Passionate people interested in the Celtic harp met from the 9th to the 13th of July, for the 31st edition of the Rencontres Internationales de Harpe Celtique of Dinan (Brittany). Amateur-harp maker and founder of the online magazine Harpes Mag’, Didier Saimpaul gave a workshop on harp technical drawings.
Dimitri Boekhoorn always surprises us with his versatility as a musician. On stage, with a dozen harps, of different times, sizes and sounds, with wire strings (brass, bronze, steel), horsehair, ancient gut, in synthetic materials (nylon, carbon), historical harps from the Middle Ages or modern instruments created from scratch, he travels time, space, and music. He still surprises us when he presents a real mystery: a harp with golden strings. Answers from him:
Sharp lines, pure elegance of shapes carved in matter, interlacing and dragon sculptures at the top: Richard van Rhijn's harp seems to come straight from the heart of Celtic legends. And like in legends, a secret surrounds the magical instrument. Eighty centimetres high, the smallest harp played on stage during the recent Rencontres Internationales de Harpe Celtique has a name: Airéelle1. Twenty-five kilos but only nineteen metal strings. One more clue to decipher the undecipherable: the harp is made in stone. (more…)
Created in 2003 by the Comité des Rencontres Internationales de Harpe Celtique (CRIHC – Committee of the International Celtic Harp Meeting), driven by Myrdhin and Zil, Ti an Delenn (the Harp House) celebrates its 10th anniversary this year. Storefront of the summer festival but also resource centre, exhibition hall, meeting place and shop, the Harp House organises events all along the year. Hélène Chapillon and Ingrid Malot are the two permanent staff members of this unique place in the world which was created thanks to support provided by the city of Dinan.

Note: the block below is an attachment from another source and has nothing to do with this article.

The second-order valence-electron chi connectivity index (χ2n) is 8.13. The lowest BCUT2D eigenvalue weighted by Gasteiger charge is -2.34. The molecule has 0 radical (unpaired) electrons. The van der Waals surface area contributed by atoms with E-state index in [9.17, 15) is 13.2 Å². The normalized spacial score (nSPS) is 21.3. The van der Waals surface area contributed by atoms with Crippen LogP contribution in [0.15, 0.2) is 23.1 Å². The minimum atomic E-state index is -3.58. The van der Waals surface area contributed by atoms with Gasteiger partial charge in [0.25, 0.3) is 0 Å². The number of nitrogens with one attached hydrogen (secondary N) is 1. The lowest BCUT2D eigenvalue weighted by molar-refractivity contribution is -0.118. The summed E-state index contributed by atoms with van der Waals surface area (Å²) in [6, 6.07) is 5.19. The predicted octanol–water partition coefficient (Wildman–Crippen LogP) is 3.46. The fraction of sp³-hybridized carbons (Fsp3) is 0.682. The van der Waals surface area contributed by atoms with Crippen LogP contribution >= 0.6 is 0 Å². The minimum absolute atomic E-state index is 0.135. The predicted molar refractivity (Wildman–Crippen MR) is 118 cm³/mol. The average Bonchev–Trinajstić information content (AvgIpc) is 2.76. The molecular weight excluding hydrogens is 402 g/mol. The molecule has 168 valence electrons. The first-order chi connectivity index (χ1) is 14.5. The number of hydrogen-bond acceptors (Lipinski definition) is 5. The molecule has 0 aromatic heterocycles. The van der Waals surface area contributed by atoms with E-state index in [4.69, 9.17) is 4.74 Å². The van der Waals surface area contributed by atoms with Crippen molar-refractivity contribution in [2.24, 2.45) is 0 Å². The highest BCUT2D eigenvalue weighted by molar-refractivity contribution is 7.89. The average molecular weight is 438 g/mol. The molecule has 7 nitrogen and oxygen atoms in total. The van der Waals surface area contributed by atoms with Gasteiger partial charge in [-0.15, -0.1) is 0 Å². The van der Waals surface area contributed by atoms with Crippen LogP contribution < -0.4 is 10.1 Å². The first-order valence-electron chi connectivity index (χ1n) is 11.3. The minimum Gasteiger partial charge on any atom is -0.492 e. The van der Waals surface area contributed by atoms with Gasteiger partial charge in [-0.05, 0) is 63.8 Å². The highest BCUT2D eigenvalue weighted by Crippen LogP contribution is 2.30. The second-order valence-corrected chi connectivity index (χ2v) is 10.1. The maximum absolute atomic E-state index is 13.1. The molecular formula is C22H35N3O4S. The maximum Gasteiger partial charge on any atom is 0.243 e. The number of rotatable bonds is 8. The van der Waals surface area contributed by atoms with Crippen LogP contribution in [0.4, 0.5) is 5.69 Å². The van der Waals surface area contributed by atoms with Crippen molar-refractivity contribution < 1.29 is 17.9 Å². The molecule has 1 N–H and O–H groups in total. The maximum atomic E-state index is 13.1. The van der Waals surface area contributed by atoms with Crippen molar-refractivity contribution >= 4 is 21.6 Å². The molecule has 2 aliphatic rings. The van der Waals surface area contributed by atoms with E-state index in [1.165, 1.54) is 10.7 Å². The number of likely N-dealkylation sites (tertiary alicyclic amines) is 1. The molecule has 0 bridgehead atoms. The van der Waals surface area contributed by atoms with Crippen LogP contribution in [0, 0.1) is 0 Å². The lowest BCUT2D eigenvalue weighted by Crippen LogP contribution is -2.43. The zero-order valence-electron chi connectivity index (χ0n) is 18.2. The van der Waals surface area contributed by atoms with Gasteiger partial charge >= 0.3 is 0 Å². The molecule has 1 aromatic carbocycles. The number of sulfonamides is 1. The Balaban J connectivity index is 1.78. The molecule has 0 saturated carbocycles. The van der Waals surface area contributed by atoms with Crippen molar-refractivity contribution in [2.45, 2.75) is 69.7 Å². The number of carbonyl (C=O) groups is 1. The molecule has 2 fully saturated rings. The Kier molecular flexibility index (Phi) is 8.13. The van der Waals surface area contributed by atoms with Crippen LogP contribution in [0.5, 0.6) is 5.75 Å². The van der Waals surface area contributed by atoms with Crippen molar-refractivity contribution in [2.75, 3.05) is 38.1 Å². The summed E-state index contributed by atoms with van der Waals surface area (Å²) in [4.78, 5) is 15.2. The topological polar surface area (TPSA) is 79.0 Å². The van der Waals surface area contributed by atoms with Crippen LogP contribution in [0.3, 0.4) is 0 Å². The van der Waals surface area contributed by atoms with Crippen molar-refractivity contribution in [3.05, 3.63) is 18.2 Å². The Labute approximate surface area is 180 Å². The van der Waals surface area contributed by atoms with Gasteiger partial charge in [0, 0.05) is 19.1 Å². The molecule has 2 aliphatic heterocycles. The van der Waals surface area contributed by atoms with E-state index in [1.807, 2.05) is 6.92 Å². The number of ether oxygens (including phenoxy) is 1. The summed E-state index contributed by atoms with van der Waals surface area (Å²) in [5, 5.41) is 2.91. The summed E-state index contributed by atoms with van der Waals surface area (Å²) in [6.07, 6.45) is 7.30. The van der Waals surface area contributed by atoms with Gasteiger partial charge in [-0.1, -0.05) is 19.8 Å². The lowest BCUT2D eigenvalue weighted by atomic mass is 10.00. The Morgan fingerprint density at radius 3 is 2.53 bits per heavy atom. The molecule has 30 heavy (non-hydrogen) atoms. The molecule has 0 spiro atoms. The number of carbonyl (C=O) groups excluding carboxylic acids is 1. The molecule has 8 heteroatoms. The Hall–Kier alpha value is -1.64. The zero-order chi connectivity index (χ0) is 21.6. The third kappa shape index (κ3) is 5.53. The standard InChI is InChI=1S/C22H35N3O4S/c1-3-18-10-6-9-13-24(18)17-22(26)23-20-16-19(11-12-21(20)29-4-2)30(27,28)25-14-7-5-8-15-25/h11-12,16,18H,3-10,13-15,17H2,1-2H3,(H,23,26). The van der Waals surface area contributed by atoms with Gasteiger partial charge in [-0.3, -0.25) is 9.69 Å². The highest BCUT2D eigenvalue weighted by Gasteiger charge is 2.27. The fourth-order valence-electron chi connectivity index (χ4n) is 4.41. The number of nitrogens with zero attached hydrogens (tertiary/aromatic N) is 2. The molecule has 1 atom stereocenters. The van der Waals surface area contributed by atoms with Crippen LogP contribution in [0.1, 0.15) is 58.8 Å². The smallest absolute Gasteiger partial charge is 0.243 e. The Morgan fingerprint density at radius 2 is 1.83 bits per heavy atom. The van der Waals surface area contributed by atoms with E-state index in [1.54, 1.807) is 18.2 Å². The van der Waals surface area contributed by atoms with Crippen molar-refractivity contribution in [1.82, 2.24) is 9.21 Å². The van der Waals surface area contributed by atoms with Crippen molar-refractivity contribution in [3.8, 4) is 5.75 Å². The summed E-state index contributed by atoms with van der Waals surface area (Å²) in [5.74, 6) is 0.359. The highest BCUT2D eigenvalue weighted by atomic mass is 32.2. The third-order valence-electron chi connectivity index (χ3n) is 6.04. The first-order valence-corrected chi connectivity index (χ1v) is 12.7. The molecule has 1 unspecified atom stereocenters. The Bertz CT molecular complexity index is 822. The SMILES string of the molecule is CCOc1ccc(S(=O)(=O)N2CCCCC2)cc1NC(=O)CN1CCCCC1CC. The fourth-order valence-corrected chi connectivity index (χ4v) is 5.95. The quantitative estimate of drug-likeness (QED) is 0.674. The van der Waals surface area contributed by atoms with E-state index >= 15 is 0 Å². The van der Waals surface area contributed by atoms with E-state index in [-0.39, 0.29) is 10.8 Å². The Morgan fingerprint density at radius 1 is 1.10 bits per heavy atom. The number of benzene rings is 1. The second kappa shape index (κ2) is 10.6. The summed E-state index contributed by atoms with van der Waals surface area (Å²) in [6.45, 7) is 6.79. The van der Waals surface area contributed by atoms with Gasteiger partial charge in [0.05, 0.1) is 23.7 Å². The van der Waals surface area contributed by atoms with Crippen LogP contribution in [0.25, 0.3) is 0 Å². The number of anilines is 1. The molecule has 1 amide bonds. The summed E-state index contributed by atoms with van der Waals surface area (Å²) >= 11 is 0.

In one week, the 30th edition of the Dinan Rencontres Internationales de Harpe Celtique will be launched (see the post dedicated to this subject). The artistic director and founder of the festival, Myrdhin, gave us an interview in which he talks about the creation of the Rencontres, the important years and the present edition.
Retiring early from a specialised medical career, the Irishman Derek Ball can now devote himself full-time to composition. His repertoire includes solo instruments pieces, chamber music (like his Songs and Stories of Caílte's Time for Celtic harp and speaker, created by Anne-Marie O'Farrell and Séamus mac Gabhan) as well as larger works for symphonic orchestra and operas. Particularly present on the Irish contemporary music scene, his music has been programmed by the RTÉ Symphony Orchestra, the Dublin Symphony Orchestra and performed in the United-States. Derek Ball is a composer who does not hesitate to combine the Celtic harp with any kind of other instruments, voice and even computer.